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The ultimate writer's guide to the One Hero Falls First trope

The image shows two people, a man and a woman. He's very clearly smitten with her. He's looking at her like she is made of literal magic. She has that messy bun and fringe aesthetic, and has shy girl appeal. His tie is loosened. It's a vibe.

What is the One Hero Falls First trope?

The "One Hero Falls for the Other Much Earlier" trope features a dynamic where one character develops romantic feelings for another character long before those feelings are reciprocated or even recognized. This unbalanced awareness and emotional investment often lead to a complex interplay of longing, secret admiration, and internal conflict as the story unfolds.

Characteristics of the One Hero Falls First trope

This trope explores themes of unrequited love, patience, and the evolution of relationships over time. It highlights the depth of the character's affection and loyalty, often portrayed through acts of kindness, protection, and support in the absence of an immediate romantic return. This dynamic sets the stage for character development, revealing vulnerabilities and strengths as the character grappling with their feelings navigates their relationship with the object of their affection. It's categorized by its focus on the emotional journey of love that starts unnoticed or unreturned and the transformative impact this journey has on both characters involved.

Where did the One Hero Falls First trope come from?

While hard to pinpoint its exact origin, this trope has classical roots in literature and drama, where unrequited love was a common theme used to explore the complexities of the human heart. Over time, it has evolved to include a broader spectrum of scenarios beyond the traditional unrequited love story, incorporating elements of modern romance, friendship turned to love, and the slow realization of mutual affection.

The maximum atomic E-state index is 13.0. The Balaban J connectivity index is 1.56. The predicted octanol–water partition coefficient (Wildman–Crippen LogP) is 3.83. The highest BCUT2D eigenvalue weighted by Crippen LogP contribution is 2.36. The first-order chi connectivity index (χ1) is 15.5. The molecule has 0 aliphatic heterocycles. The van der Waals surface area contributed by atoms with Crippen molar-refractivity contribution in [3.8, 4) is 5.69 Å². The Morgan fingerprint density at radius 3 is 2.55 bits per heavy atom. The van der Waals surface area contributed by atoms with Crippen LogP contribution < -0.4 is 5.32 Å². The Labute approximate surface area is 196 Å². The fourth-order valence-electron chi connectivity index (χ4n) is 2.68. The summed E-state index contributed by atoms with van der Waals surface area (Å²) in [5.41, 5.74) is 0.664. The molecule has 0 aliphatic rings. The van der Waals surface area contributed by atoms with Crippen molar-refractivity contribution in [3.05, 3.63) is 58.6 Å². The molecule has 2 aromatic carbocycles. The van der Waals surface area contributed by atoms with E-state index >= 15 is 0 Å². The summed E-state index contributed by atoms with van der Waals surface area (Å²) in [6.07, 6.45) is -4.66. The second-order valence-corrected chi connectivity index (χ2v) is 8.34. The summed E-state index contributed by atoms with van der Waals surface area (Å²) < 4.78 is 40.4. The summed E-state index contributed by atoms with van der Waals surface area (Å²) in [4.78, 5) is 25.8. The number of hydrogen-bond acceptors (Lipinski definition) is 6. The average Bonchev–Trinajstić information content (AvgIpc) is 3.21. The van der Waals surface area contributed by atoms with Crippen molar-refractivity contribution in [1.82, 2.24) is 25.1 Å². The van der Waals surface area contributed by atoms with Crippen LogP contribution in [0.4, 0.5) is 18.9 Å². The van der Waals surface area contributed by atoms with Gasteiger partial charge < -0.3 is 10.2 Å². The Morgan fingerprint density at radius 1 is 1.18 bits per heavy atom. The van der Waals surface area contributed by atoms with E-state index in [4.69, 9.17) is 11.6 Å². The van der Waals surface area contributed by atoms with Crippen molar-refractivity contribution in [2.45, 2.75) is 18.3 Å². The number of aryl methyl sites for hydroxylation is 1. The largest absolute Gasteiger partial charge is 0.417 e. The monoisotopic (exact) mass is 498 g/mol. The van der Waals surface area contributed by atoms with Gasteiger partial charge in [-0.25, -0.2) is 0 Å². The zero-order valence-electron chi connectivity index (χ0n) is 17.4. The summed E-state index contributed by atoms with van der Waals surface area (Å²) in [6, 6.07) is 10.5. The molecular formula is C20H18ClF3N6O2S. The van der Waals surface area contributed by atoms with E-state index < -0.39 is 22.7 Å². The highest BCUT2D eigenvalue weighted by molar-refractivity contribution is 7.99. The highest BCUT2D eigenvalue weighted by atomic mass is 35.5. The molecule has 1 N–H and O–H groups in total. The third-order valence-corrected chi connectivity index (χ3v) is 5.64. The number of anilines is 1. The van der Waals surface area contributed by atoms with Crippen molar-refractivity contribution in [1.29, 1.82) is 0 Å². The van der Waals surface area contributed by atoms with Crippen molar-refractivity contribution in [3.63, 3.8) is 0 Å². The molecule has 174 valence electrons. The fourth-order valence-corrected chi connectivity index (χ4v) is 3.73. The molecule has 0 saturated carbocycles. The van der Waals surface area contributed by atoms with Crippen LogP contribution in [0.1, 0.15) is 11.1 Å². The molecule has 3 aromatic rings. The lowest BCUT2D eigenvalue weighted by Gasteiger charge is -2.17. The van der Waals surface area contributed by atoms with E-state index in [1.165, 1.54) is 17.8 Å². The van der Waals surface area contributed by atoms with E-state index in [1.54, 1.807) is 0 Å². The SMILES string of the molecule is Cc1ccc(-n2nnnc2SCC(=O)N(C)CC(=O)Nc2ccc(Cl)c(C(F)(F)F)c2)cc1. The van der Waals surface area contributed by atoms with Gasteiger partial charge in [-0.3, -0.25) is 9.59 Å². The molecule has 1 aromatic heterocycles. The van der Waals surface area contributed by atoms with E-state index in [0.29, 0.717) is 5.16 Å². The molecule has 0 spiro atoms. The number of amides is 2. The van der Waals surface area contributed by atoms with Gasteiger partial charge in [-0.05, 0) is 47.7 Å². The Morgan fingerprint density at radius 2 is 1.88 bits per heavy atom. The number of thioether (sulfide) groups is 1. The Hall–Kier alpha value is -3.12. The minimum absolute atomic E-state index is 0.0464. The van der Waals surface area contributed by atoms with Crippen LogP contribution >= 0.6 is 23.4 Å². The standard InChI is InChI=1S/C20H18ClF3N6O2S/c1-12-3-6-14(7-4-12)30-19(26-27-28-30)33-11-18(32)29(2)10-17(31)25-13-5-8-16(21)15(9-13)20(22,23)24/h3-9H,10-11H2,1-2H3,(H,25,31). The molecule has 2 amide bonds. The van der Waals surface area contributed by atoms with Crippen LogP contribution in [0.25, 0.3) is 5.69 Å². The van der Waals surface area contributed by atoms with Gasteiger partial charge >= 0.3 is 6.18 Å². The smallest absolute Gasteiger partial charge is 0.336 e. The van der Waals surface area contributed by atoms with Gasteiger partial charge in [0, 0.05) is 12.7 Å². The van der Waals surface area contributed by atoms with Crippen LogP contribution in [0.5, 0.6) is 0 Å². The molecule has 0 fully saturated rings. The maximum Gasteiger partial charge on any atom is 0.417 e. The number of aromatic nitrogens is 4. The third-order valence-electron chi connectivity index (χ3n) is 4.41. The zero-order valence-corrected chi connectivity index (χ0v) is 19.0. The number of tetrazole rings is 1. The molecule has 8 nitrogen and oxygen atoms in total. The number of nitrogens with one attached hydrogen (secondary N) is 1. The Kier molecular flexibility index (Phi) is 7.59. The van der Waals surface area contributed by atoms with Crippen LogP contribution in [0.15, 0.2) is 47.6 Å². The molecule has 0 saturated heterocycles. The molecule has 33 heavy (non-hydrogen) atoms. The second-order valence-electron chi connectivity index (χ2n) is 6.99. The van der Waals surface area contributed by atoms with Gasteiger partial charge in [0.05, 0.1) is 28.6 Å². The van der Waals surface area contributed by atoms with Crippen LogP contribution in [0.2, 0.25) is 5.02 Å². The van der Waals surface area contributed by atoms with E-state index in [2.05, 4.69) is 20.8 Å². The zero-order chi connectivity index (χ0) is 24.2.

Genres & the One Hero Falls First trope

  • Romance: Central to its plots, focusing on the development of the relationship from one-sided affection to mutual love.
  • Young Adult (YA): Explores the trope in the context of coming-of-age stories, where characters are often experiencing first loves and the growth that comes from them.
  • Fantasy and Science Fiction: Integrates the trope into broader narratives, using it to add depth to character relationships against a backdrop of adventure or speculative worlds.
  • Drama: Utilizes the trope to explore emotional depth and complexity in relationships.

Cross-genre Usage: This trope can also be effectively used in genres such as mystery or thriller, where the emotional subplot adds layers to the characters' motivations and actions.

Examples of the Falls First trope

  • "To All the Boys I've Loved Before" by Jenny Han: Lara Jean has been in love with her sister's boyfriend for years before the dynamics of their relationship begin to change.
  • "Pride and Prejudice" by Jane Austen: Mr. Darcy falls for Elizabeth Bennet well before she begins to see him in a romantic light, setting the stage for a classic tale of evolving perceptions and love.
  • "Great Expectations" by Charles Dickens: Pip's unrequited love for Estella serves as a central theme throughout the novel, influencing his actions and personal growth.

How to use the Falls First trope in creative ways

  • Avoiding Clichés: Add complexity to the trope by giving the character with earlier feelings their own arc and growth that isn't solely dependent on their love interest's reciprocation.
  • Innovative Twists: Consider scenarios where the character who falls first moves on or their feelings evolve before the other character realizes their own, creating a dynamic shift.
  • Character and Plot Integration: Use the unbalanced emotional investment as a driving force for plot development or to highlight character growth, ensuring it significantly impacts the narrative.
  • Examples of Creative Use: A fantasy setting where the character's early love is part of a prophecy that affects the fate of their world; a mystery where the character's long-held affection leads them to protect or save their love interest, revealing their feelings in a climactic moment.